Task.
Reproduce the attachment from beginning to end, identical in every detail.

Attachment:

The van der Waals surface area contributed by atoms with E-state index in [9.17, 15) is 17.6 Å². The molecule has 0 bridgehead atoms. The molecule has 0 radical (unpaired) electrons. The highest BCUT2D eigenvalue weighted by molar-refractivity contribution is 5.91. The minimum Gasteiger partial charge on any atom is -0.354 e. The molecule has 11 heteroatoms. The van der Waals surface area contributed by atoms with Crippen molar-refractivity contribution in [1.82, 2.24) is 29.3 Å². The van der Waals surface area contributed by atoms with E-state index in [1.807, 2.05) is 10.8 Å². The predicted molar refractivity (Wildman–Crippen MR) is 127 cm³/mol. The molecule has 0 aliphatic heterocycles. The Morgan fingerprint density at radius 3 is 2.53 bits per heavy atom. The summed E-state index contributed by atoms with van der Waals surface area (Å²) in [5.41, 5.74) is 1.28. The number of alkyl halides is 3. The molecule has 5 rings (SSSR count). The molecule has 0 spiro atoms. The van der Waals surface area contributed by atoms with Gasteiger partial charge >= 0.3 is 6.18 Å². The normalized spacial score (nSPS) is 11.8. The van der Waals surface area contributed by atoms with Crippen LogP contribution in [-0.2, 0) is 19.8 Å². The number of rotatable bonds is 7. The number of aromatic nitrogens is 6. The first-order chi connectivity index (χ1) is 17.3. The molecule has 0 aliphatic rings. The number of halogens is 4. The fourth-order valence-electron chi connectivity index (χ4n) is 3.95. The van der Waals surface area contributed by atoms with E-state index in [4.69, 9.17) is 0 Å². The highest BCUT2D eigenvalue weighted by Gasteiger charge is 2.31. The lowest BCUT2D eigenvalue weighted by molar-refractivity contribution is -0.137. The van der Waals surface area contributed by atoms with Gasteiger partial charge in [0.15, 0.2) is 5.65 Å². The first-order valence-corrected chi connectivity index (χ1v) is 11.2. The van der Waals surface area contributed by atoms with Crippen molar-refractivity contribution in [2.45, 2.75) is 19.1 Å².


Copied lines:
The van der Waals surface area contributed by atoms with E-state index in [9.17, 15) is 17.6 Å². The molecule has 0 bridgehead atoms. The molecule has 0 radical (unpaired) electrons. The highest BCUT2D eigenvalue weighted by molar-refractivity contribution is 5.91. The minimum Gasteiger partial charge on any atom is -0.354 e. The molecule has 11 heteroatoms. The van der Waals surface area contributed by atoms with Crippen molar-refractivity contribution in [1.82, 2.24) is 29.3 Å². The van der Waals surface area contributed by atoms with E-state index in [1.807, 2.05) is 10.8 Å². The predicted molar refractivity (Wildman–Crippen MR) is 127 cm³/mol. The molecule has 0 aliphatic heterocycles. The Morgan fingerprint density at radius 3 is 2.53 bits per heavy atom. The summed E-state index contributed by atoms with van der Waals surface area (Å²) in [5.41, 5.74) is 1.28. The number of alkyl halides is 3. The molecule has 5 rings (SSSR count). The molecule has 0 spiro atoms. The van der Waals surface area contributed by atoms with Gasteiger partial charge >= 0.3 is 6.18 Å². The normalized spacial score (nSPS) is 11.8. The van der Waals surface area contributed by atoms with Crippen LogP contribution in [-0.2, 0) is 19.8 Å². The number of rotatable bonds is 7. The number of aromatic nitrogens is 6. The first-order chi connectivity index (χ1) is 17.3. The molecule has 0 aliphatic rings. The number of halogens is 4. The fourth-order valence-electron chi connectivity index (χ4n) is 3.95. The van der Waals surface area contributed by atoms with E-state index in [4.69, 9.17) is 0 Å². The highest BCUT2D eigenvalue weighted by Gasteiger charge is 2.31. The lowest BCUT2D eigenvalue weighted by molar-refractivity contribution is -0.137. The van der Waals surface area contributed by atoms with Gasteiger partial charge in [0.15, 0.2) is 5.65 Å². The first-order valence-corrected chi connectivity index (χ1v) is 11.2. The van der Waals surface area contributed by atoms with Crippen molar-refractivity contribution in [2.45, 2.75) is 19.1 Å².